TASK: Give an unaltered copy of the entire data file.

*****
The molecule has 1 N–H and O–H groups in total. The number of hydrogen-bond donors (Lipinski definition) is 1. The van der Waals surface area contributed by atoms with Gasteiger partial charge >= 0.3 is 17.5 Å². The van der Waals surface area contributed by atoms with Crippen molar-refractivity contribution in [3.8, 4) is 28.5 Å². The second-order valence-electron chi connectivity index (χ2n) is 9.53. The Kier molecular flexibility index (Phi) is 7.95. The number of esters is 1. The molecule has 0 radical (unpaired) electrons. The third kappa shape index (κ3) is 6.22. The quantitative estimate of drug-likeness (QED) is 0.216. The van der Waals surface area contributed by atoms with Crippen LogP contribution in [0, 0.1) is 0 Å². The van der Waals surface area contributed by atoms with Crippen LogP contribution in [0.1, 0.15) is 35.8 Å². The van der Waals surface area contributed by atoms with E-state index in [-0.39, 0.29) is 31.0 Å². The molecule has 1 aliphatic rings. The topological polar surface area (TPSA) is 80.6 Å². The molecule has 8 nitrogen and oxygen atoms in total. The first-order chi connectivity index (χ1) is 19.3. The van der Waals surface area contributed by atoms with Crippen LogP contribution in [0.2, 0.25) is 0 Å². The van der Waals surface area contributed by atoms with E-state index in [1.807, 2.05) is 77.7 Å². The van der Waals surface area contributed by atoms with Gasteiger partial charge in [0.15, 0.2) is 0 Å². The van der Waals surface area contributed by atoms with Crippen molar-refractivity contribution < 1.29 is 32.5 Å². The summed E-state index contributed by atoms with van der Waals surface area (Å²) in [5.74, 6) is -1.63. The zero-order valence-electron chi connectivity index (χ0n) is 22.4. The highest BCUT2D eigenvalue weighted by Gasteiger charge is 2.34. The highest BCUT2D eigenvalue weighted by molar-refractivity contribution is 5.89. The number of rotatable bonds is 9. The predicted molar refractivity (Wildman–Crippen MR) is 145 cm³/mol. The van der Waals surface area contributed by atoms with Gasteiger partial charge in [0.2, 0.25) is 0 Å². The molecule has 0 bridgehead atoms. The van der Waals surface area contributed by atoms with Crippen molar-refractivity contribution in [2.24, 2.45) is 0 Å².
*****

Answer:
The molecule has 1 N–H and O–H groups in total. The number of hydrogen-bond donors (Lipinski definition) is 1. The van der Waals surface area contributed by atoms with Gasteiger partial charge >= 0.3 is 17.5 Å². The van der Waals surface area contributed by atoms with Crippen molar-refractivity contribution in [3.8, 4) is 28.5 Å². The second-order valence-electron chi connectivity index (χ2n) is 9.53. The Kier molecular flexibility index (Phi) is 7.95. The number of esters is 1. The molecule has 0 radical (unpaired) electrons. The third kappa shape index (κ3) is 6.22. The quantitative estimate of drug-likeness (QED) is 0.216. The van der Waals surface area contributed by atoms with Crippen LogP contribution in [0, 0.1) is 0 Å². The van der Waals surface area contributed by atoms with Crippen LogP contribution in [0.1, 0.15) is 35.8 Å². The van der Waals surface area contributed by atoms with E-state index in [-0.39, 0.29) is 31.0 Å². The molecule has 1 aliphatic rings. The topological polar surface area (TPSA) is 80.6 Å². The molecule has 8 nitrogen and oxygen atoms in total. The first-order chi connectivity index (χ1) is 19.3. The van der Waals surface area contributed by atoms with Crippen LogP contribution in [0.2, 0.25) is 0 Å². The van der Waals surface area contributed by atoms with E-state index in [1.807, 2.05) is 77.7 Å². The van der Waals surface area contributed by atoms with Gasteiger partial charge in [0.15, 0.2) is 0 Å². The van der Waals surface area contributed by atoms with Crippen molar-refractivity contribution < 1.29 is 32.5 Å². The summed E-state index contributed by atoms with van der Waals surface area (Å²) in [5.74, 6) is -1.63. The zero-order valence-electron chi connectivity index (χ0n) is 22.4. The highest BCUT2D eigenvalue weighted by Gasteiger charge is 2.34. The highest BCUT2D eigenvalue weighted by molar-refractivity contribution is 5.89. The number of rotatable bonds is 9. The predicted molar refractivity (Wildman–Crippen MR) is 145 cm³/mol. The van der Waals surface area contributed by atoms with Gasteiger partial charge in [0.2, 0.25) is 0 Å². The molecule has 0 bridgehead atoms. The van der Waals surface area contributed by atoms with Crippen molar-refractivity contribution in [2.24, 2.45) is 0 Å².